October 26, 2012

It was a pathetic and sad exercise in the “€œpopular kids”€ saying what was and wasn”€™t “€œcool.”€ Even what existed. You thought it didn”€™t matter and you ruled the hallways, so that was it. Except this isn”€™t acceptable behavior for adults. Despite what many in your (former) position say, those who seek their news from the Internet are in every way fully developed intellects. They know when so-called reporters cover things up or pretend they didn”€™t happen. For years you”€™ve been used to playing hooky with reality and it stops now.

Third, nobody cares about your resumé. Yes, that perfectly polished ecru-shaded cardstock masterpiece you”€™ve been honing for months is no more than the toilet paper you formerly used to “€œprank”€ our homesteads by covering up facts from the American public. On the Internet no one cares. I have many degrees from many fine universities and they mean nothing if I can”€™t make people think with what I write. Likewise, I have no qualms about reading commentary from a self-educated pauper in a studio apartment in the worst section of town…if he makes me think. That is the beauty of the Internet; it’s all about intelligence. No one cares what you wear, where you went to school, or any of the jobs you previously held or if you”€™ve ever held a job at all.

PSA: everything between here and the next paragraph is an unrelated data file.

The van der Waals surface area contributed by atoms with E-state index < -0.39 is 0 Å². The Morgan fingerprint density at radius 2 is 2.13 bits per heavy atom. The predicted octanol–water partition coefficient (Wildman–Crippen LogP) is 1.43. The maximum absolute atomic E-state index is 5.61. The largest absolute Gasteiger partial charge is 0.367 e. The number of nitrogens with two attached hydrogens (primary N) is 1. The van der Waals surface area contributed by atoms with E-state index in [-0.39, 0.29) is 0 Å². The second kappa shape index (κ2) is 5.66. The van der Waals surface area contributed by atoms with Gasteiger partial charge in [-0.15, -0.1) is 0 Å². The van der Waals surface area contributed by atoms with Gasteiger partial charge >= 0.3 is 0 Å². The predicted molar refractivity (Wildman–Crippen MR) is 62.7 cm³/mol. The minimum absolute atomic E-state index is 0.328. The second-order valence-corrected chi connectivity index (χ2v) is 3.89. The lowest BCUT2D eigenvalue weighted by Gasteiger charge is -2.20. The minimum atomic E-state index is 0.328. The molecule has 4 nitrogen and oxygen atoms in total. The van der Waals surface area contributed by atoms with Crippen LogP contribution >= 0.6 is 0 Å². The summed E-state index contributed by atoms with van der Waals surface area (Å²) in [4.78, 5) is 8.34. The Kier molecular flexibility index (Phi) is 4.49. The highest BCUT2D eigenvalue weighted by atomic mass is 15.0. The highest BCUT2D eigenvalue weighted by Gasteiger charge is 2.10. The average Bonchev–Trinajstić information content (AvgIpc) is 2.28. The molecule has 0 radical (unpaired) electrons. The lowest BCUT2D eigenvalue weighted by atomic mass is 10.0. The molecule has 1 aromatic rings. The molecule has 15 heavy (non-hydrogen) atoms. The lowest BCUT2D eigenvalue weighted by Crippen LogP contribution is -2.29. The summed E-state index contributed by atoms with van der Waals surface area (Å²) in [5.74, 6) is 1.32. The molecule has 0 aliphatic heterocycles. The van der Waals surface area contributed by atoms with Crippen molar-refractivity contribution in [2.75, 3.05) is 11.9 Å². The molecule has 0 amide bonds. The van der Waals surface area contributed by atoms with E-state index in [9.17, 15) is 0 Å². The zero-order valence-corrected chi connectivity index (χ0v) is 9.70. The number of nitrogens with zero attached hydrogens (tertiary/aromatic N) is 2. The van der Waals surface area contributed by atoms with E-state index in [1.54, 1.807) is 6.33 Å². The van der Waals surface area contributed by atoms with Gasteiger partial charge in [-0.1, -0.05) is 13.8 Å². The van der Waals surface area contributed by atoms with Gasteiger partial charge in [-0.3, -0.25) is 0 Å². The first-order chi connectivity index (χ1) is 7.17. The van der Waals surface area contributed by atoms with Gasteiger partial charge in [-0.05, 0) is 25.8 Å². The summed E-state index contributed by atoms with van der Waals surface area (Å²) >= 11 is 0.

The only thing that matters is whether you tell the truth and if you make people think about that truth in an insightful manner. All the cocktail parties, “€œnetworking,”€ and “€œhanging out with the popular kids“€ of New York and Washington mean absolutely nothing here in the new media. We don”€™t care how “€œin”€ you are or how “€œout”€ you think we are. So take that gilt-edged resumé and pack it away with your letter jacket and all the other mementos that mean absolutely jack-squat to us.

Finally, it is a wide, wide world. Your name means nothing. (Especially if you are a filthy plagiarist.) It may have been important when you were roaming the campus of a suburban outpost of secondary education, but not anywhere else. All your accomplishments and accolades occurred in a microcosm that doesn”€™t amount to spit among the adults. There is a class president and valedictorian on every street corner these days. Your byline, snapshot, and past readership are as nothing.

On the Internet millions of people give outlandish opinions. Fortunately or unfortunately, there are extraordinarily few who bother to work hard and think in exceptional ways. Your past performance at Newsweek puts you decidedly among the former. Your wisdom has been nothing but “€œconventional wisdom,”€ which isn”€™t wise at all. Your insight has been propaganda, and it doesn”€™t sell. And if it didn”€™t sell on the newsstand it has even less chance of selling online.

Until December we have to sit through the mind-numbing commencement speeches and dicta on how important you were and what you meant to the profession. But really, we”€™re all just waiting for you to walk out the door.

Your time has past. But do not despair; there is always the thirty-year class reunion where you can lie about how important you became following your glory days. After all, lying is what you always did best.


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